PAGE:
Over the past few years, Victoria has seen a steady increase in notifications of Buruli ulcer (also known as Bairnsdale ulcer). We are currently experiencing the highest number of Buruli ulcer cases on record.
Through a substantial National Health and Medical Research Centre Partnership Grant, a collaborative partnership has been established to better understand how Buruli ulcer is transmitted, and to determine effective ways to prevent and reduce infections. The partners are Victoria’s Department of Health and Human Services, Barwon Health, Austin Health, The University of Melbourne, CSIRO, Agribio, and Mornington Peninsula Shire.
The research team has been working to plan and design the projects which involve a range of epidemiological, environmental and laboratory-based research to better understand disease transmission.
We are about to start a detailed case control study, which run for approximately two years, to try and identify all major risk factors for the disease.
Participants will be recruited and asked to complete a detailed questionnaire. The study team will conduct field surveys of all recent cases.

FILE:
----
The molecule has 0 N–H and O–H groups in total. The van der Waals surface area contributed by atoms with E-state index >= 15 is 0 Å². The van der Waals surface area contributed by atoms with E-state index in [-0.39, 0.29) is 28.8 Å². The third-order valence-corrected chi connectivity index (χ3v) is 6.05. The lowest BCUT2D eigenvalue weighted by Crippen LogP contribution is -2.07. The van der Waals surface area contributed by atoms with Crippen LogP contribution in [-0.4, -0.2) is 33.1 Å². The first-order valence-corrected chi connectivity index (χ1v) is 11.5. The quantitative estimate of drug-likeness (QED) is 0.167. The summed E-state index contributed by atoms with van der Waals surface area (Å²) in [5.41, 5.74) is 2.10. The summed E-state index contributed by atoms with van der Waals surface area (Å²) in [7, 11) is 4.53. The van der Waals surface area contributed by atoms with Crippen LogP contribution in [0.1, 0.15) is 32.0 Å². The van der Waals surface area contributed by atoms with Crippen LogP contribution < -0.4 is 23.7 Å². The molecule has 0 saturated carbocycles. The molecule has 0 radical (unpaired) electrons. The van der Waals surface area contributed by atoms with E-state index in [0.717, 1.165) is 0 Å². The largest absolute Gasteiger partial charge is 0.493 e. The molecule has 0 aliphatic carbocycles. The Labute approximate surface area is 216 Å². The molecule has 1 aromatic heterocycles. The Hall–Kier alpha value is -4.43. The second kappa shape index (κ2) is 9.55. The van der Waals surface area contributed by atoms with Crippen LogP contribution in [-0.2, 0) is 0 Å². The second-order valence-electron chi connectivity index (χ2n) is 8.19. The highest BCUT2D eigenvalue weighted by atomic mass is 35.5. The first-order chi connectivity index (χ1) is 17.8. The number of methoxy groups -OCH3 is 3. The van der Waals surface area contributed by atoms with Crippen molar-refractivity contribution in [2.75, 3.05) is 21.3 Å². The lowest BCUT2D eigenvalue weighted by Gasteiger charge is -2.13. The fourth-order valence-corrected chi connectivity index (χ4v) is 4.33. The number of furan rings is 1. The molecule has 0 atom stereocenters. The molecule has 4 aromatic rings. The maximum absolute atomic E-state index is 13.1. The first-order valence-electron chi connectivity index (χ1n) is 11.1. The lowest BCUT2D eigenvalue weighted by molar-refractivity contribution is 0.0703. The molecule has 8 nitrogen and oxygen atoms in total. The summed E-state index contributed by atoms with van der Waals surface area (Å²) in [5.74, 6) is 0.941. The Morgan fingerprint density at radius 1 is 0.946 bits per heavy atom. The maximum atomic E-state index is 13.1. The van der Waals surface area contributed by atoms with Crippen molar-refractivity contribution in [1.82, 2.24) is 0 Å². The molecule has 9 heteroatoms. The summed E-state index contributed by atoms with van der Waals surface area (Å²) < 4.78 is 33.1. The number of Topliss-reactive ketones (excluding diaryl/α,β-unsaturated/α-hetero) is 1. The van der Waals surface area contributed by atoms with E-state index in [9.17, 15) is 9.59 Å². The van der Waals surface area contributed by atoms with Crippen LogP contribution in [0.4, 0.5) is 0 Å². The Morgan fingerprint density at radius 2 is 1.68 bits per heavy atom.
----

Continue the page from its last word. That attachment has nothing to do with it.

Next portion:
We would like to alert primary care providers to this study to encourage patient participation by people with with Buruli ulcer. To facilitate the recruitment of patients, you may soon be contacted by members of the team at Barwon Health and CSIRO to give permission for your patients to be contacted by the study team.
We thank you for your support and assistance with this important project.
Professor Eugene Athan (Barwon Health) and Professor Daniel O’Brien (Barwon Health) on behalf of the Beating Buruli in Victoria research partnership.
Disclaimer: This article was provided by Department of Health and Human Services. While every effort has been made to ensure the information is accurate, North Western Melbourne Primary Health Network does not warrant or represent the accuracy, currency and completeness of any information or material included within.